You eventually reach the first of 8 gates, many with accompanying signs leading you seamlessly back towards Llanthony.
Here you cross the River Honddu via a footbridge, pass through Treats campsite and within minutes you will arrive back at the starting point alongside Llanthony Priory.
Vale of Ewyas Horseshoe Walk – Our Thoughts
When I decided to undertake the Vale of Ewyas horseshoe walk, I knew that I was going to be exposed to more wonders of the Black Mountains. But above all, I was totally aware of just how challenging this walk was going to be!
The only real tough ascent of note is the initial climb from Llanthony Priory to the top of Hatterrall Ridge. After that, there are just a couple of modest climbs to the peaks of Twmpa and Rhos Dirion.
Between, it’s just a lot of gently undulating terrain which can be boggy in places, especially following heavy rainfall.
The final descent to Llanthony from the junction of Beacons Way has to be carefully negotiated as it is narrow, steep and rocky in places. Combined with incredibly tired legs, slips and trips can easily occur!
This is a long day hike and needs to be planned accordingly. If you are undertaking this walk in winter, you need to start early so as not to run out of daylight. I set off from Llanthony Priory at 0815 on a January morning and by the time I returned at 1645, light was fading fast.
I experienced this hike in just about the most perfect weather possible; unbroken sunshine and hardly a breath of wind and it was still tough.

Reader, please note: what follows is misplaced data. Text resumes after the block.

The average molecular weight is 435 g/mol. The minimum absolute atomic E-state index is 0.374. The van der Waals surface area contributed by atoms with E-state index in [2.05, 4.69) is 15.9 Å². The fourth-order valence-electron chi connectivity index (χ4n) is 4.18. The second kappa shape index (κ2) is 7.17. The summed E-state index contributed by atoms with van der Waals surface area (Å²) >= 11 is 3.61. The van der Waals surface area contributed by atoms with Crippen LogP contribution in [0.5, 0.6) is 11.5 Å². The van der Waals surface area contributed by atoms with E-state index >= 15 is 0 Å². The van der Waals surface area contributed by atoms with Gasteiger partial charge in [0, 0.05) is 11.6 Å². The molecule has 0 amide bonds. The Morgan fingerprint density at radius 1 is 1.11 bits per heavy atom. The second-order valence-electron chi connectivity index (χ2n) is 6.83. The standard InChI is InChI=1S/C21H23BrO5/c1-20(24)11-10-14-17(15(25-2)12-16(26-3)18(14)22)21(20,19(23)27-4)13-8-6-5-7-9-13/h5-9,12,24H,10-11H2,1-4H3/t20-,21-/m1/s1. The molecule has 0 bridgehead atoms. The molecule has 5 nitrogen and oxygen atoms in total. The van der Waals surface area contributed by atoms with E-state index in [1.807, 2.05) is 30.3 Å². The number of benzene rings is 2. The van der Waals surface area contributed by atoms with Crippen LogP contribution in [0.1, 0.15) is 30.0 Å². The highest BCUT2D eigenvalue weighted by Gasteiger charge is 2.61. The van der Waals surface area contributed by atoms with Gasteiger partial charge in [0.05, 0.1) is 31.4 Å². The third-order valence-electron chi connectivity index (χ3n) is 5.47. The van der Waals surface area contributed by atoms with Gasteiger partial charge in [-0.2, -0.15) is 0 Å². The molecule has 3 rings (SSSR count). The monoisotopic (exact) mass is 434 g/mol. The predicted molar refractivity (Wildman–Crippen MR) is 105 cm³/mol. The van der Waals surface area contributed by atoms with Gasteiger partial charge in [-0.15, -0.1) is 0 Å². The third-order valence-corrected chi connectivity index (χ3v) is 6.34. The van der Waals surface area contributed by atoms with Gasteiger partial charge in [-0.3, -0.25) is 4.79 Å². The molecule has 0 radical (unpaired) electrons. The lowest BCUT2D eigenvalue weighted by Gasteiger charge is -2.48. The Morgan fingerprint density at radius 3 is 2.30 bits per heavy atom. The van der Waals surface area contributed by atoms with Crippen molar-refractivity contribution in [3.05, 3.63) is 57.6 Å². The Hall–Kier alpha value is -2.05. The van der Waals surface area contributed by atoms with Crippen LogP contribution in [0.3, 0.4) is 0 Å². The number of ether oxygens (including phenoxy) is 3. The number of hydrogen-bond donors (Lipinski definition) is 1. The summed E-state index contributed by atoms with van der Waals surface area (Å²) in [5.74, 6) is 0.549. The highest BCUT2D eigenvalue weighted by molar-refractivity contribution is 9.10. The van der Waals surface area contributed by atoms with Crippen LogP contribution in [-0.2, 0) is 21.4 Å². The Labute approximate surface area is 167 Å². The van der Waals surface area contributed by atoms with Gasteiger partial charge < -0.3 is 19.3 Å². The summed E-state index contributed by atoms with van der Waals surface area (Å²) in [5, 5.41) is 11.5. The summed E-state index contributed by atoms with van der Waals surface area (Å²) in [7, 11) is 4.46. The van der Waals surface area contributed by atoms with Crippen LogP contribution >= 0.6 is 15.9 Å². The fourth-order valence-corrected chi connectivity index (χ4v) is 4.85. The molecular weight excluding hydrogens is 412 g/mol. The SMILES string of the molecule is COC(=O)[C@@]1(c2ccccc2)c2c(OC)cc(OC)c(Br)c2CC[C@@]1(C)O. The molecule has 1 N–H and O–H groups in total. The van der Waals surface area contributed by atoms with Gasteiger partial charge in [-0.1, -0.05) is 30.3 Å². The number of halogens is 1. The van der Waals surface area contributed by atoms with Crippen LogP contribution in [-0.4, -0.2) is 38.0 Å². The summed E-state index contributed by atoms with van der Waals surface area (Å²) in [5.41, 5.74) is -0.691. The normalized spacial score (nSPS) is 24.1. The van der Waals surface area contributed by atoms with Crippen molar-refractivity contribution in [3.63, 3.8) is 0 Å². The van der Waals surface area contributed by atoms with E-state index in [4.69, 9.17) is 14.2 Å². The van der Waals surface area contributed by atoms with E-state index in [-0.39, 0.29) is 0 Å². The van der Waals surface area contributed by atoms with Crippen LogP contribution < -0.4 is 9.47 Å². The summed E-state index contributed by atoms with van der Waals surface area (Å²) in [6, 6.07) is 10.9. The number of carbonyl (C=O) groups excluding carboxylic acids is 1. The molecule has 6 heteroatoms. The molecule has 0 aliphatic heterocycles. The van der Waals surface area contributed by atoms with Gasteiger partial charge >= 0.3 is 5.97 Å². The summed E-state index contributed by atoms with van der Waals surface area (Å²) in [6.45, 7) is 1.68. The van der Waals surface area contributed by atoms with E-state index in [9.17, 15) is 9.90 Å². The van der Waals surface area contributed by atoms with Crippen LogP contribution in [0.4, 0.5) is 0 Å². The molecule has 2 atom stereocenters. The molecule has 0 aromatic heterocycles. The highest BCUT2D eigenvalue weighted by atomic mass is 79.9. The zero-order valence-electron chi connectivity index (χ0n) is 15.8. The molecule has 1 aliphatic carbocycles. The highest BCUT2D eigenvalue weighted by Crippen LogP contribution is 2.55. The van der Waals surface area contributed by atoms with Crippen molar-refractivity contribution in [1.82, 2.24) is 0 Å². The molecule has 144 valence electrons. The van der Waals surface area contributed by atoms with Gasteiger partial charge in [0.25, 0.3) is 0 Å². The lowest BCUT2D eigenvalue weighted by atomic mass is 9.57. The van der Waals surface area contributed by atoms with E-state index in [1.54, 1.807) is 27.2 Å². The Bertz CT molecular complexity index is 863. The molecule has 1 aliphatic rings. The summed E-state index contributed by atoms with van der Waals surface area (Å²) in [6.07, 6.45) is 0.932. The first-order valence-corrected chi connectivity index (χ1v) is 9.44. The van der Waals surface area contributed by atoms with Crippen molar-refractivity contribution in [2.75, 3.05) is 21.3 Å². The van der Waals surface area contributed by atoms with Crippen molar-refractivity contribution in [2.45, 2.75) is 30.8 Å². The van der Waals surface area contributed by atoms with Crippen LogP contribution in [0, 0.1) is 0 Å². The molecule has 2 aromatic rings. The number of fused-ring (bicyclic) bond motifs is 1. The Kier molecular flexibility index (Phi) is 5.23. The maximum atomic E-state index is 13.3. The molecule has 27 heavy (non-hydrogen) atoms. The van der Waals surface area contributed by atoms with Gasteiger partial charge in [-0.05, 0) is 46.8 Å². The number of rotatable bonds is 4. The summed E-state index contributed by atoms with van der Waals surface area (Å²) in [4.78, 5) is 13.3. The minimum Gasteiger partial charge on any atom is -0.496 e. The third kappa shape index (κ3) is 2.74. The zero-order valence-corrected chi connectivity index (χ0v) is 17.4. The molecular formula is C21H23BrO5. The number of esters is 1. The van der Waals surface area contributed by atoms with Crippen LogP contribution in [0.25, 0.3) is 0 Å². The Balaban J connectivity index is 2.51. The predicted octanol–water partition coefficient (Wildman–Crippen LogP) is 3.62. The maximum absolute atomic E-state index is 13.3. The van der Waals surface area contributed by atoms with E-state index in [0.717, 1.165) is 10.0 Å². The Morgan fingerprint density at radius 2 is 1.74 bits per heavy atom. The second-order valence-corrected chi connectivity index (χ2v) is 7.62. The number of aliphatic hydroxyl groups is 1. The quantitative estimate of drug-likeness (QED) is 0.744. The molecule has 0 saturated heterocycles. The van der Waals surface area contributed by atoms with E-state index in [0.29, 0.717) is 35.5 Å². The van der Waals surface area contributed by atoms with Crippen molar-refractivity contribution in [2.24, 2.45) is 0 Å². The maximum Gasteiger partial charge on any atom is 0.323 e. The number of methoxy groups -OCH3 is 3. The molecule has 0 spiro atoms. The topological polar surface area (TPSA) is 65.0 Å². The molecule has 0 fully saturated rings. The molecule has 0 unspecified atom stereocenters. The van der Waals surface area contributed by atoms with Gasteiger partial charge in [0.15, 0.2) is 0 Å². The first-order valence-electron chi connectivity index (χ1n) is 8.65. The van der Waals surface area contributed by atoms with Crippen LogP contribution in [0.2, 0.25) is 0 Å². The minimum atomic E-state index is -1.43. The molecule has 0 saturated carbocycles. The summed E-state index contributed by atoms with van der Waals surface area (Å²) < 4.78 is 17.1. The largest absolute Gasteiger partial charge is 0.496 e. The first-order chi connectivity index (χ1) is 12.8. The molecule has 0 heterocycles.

Undertaking this hike in wet and/or windy conditions would, in my opinion, make this a rather unpleasant affair, adding significant time to the overall hike.
I would highly recommend the Vale of Ewyas horseshoe walk but please do not attempt this if you are not in pretty good physical shape. Additionally, pick your weather wisely!
Oh, almost forgot, make sure you spare yourself a few minutes to have a wander around the beautiful remains of Llanthony Priory. Not only is it free to access but located immediately alongside the car park. So, you really have no excuse!
Vale of Ewyas Horseshoe Walk – Q & As
How long does the Vale of Ewyas horseshoe walk take?
It took me 8.5 hours to complete the walk. When I did stop, my breaks were not particularly long, so this walk could have easily taken an extra 30-60 minutes.
How far is the Vale of Ewyas horseshoe walk?
17.47 miles (28.1 km)
How difficult is the Vale of Ewyas horseshoe walk?
I would consider this to be a challenging walk owing more to the overall distance than the difficulty and number of ascents and descents.
What other Llanthony Priory walks are there?
Perhaps you are not ready for the epic 17+ mile Vale of Ewyas horseshoe walk. Well, you will be happy to know that there are plenty of alternative Llanthony walking routes to keep you entertained.
If you head over to Outdoor Active, our hiking App of choice, you will see a myriad of walking trails fanning out from Llanthony. If you wish to take out one of the premium membership options with Outdoor Active, be sure to grab a €10 discount by using the following code: ROAMINGSPICES101.
If you fancy walking experiences a little further afield but still within this easterly section of the Brecon Beacons National Park, be sure to check out our selection of Black Mountains walks.
Have you experienced the Vale of Ewyas Horseshoe Walk?
If you have, please share your experience with us and our readers. If you have any questions that we have not answered here, please let us know and we will get back to you just as quickly as we can.